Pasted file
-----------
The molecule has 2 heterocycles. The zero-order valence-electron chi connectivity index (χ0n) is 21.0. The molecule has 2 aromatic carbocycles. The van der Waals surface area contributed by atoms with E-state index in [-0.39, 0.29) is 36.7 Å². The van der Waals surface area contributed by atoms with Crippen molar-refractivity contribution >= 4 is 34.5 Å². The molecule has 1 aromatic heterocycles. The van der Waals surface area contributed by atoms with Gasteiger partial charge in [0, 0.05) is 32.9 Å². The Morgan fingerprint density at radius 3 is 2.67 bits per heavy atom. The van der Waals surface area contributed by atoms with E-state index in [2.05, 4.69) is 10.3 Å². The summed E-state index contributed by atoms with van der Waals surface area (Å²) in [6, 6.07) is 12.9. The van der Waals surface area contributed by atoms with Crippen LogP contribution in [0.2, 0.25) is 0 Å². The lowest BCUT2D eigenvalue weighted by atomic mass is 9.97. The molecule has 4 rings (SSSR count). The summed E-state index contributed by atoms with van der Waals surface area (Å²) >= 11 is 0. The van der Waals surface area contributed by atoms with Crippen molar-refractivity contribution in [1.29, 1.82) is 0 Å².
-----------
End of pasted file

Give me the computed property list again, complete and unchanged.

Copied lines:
The molecule has 2 heterocycles. The zero-order valence-electron chi connectivity index (χ0n) is 21.0. The molecule has 2 aromatic carbocycles. The van der Waals surface area contributed by atoms with E-state index in [-0.39, 0.29) is 36.7 Å². The van der Waals surface area contributed by atoms with Crippen molar-refractivity contribution >= 4 is 34.5 Å². The molecule has 1 aromatic heterocycles. The van der Waals surface area contributed by atoms with Gasteiger partial charge in [0, 0.05) is 32.9 Å². The Morgan fingerprint density at radius 3 is 2.67 bits per heavy atom. The van der Waals surface area contributed by atoms with E-state index in [2.05, 4.69) is 10.3 Å². The summed E-state index contributed by atoms with van der Waals surface area (Å²) in [6, 6.07) is 12.9. The van der Waals surface area contributed by atoms with Crippen LogP contribution in [0.2, 0.25) is 0 Å². The lowest BCUT2D eigenvalue weighted by atomic mass is 9.97. The molecule has 4 rings (SSSR count). The summed E-state index contributed by atoms with van der Waals surface area (Å²) >= 11 is 0. The van der Waals surface area contributed by atoms with Crippen molar-refractivity contribution in [1.29, 1.82) is 0 Å².